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The Alternative Limb Project: Pain & Perception Humanities Piece May 2023

“Having an alternative limb is about claiming control and saying ‘I’m an individual and this reflects who I am'.”

— Sophie de Oliveira Barata

 Being that our theme this month is about Pain & Perception I was searching for some more understanding about the amputee and phantom limb experience. I was shocked to learn that such a high percentage of amputees experience phantom limb pain (see the Collins et al. Paper from this month). Experiencing a phantom limb is a fascinating phenomenon and something that brings about many questions, especially when we consider the pain experience. It directly antagonizes our ideas about pain originating in the tissues, since there are no cells/nerves there to transmit signals of any kind. It asks us to inquire about how we perceive our bodies and create a model for it. We’re told that it’s the absence in the model we’ve already created that brings about the phantom limb, but there are cases of people born with missing limbs who still experience these symptoms. Is it the ‘smudging’ of the sensory cortex, in need of therapy to become ‘un-smudged’? I’m not sure. I suppose I’ll learn a bit more about that with the readings this month. I’m sure many of you are curious as well. 

 I chose this talk with Sophie de Oliviera Barata because I found it so creative. I love when things challenge our preconceived notions and give us, not just permission, but a pipeline to think differently. In an instant my whole conception of prosthetic limbs has changed. These creations, these limbs, these pieces of art, are so imaginative and make the world of prosthetics really exciting! I also feel a little bit embarrassed when I come across a project like this, because it makes me wonder why this is only happening now? Why is it that for so long we’ve been so matter-of-fact about a missing limb as if we just need to replace it and be done with it. Like we’ve all subscribed to this narrative that it’s taboo to talk about. I love how this movement of aesthetic limbs liberates us from the notion of less-then when it comes to prosthetics and inserts the reality of and what-else/what-more? 

 I also appreciated that part in the video where Sophie acknowledges different experiences of amputees. Some who really feel sad about what’s missing, and other’s who feel it’s not a big thing that has happened to them and don’t resonate with a feeling of shame, exclusion, or sadness. I mean that makes sense of course. Different people will always have different experiences. But it’s just such a great reminder that we should never assume.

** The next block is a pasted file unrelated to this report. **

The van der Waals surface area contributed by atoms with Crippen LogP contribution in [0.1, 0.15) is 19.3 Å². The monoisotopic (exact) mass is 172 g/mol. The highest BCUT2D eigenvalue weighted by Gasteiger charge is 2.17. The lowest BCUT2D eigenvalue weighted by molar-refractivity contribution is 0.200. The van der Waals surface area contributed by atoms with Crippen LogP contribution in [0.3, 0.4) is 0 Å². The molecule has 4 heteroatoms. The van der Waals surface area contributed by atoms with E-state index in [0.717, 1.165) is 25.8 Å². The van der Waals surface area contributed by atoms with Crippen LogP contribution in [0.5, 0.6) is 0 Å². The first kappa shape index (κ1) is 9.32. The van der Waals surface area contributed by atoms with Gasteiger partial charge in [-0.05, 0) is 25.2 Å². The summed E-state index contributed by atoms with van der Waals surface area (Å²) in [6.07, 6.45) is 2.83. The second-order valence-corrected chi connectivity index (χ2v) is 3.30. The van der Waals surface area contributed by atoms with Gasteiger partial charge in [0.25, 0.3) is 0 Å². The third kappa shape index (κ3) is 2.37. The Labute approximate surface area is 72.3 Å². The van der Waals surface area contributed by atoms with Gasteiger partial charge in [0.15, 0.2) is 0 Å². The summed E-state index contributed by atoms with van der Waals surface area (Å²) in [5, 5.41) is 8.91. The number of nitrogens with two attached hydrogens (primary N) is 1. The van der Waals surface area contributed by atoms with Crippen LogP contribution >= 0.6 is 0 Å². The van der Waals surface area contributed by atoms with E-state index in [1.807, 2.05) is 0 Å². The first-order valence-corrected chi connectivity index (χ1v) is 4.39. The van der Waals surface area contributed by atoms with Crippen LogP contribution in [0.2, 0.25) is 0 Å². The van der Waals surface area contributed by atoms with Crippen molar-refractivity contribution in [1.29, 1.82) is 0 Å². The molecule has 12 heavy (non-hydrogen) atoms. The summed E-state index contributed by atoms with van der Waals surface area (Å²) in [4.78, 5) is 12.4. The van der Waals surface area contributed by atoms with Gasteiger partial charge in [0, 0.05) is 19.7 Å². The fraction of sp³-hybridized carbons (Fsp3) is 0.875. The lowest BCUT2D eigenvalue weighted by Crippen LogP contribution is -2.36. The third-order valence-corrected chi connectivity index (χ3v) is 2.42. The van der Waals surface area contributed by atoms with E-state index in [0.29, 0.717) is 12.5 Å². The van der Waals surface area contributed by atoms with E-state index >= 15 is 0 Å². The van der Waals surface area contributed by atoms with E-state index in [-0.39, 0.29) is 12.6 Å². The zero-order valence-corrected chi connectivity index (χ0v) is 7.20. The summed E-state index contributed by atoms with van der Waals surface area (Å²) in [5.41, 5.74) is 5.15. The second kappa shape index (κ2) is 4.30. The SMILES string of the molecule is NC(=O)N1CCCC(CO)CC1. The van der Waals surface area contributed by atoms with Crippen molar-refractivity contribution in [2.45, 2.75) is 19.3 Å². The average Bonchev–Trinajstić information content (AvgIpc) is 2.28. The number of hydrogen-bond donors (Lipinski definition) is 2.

As I watched the TedMed talk of Sophie, some things really stuck out for me. Like when she said her she is interested in ‘merging the imagination with reality’. This is for me the essence of her work. I love how her work calls us to think outside of accepted models of what a body is. Why not have a vine for an arm or drawers for a leg? Does it need to be functional in the way we knew it to be, or can the new limb function in a different way, simply because the opportunity for it exists? I mean functionality is relative anyways, isn’t it? An arm functions in multiple ways depending on the arm owner. It can be used to throw, play music, touch a loved one, paint a picture, or cause harm. And a prosthetic doesn’t have to be just a ‘never-as-good-as the original’ kind of replacement, it can be something else. It can have it’s own purpose, dependent on the needs and desires of the arm owner. I see this work as a dossier of functions, from purely aesthetic functions, self-expression functions, practical functions, physical functions and many more. 

 I’ve often noticed in people I work with, who live with long-term pain, how they can sometimes get stuck in the desire of “going-back”. They become stuck in the idea that their lives need to be the same as before. Which I understand, and is a natural desire. However, it can often feel like a missed opportunity. Somehow, there is a new context in which they’re being challenged to figure out how to function in different or novel ways, in ways never thought of before. And although these new ways won’t be the same as the old ways, that doesn’t necessarily mean that they have to be ‘less-then’.

 Sophie also mentions that she is interested in optical illusions and “tricking the mind with what’s real and what’s not”. This made me think about the rubber hand illusions/experiment and how easy it seems to be able to integrate parts into our physical model of ourselves. It makes me wonder what would happen to phantom limb pain if you were able to integrate a new limb into your model. Does it help? Does it stay the same? 

 And finally, I appreciated how Sophie acknowledges that importance of the kind of work she does. To create something that someone will accept as part of their own body. It’s really personal work and such a privilege to be able to help someone re-integrate of lost piece of themselves or to turn their experience into something more meaningful. Very powerful. 

 I hope that you will all get a chance to watch this video and check out Sophie’s work. I can’t wait to talk about with you all! 

 Check out the Alternative Limb Project to view more of her work.

If you were to need to replace a limb, an arm or a leg, what do you think you would replace it with?


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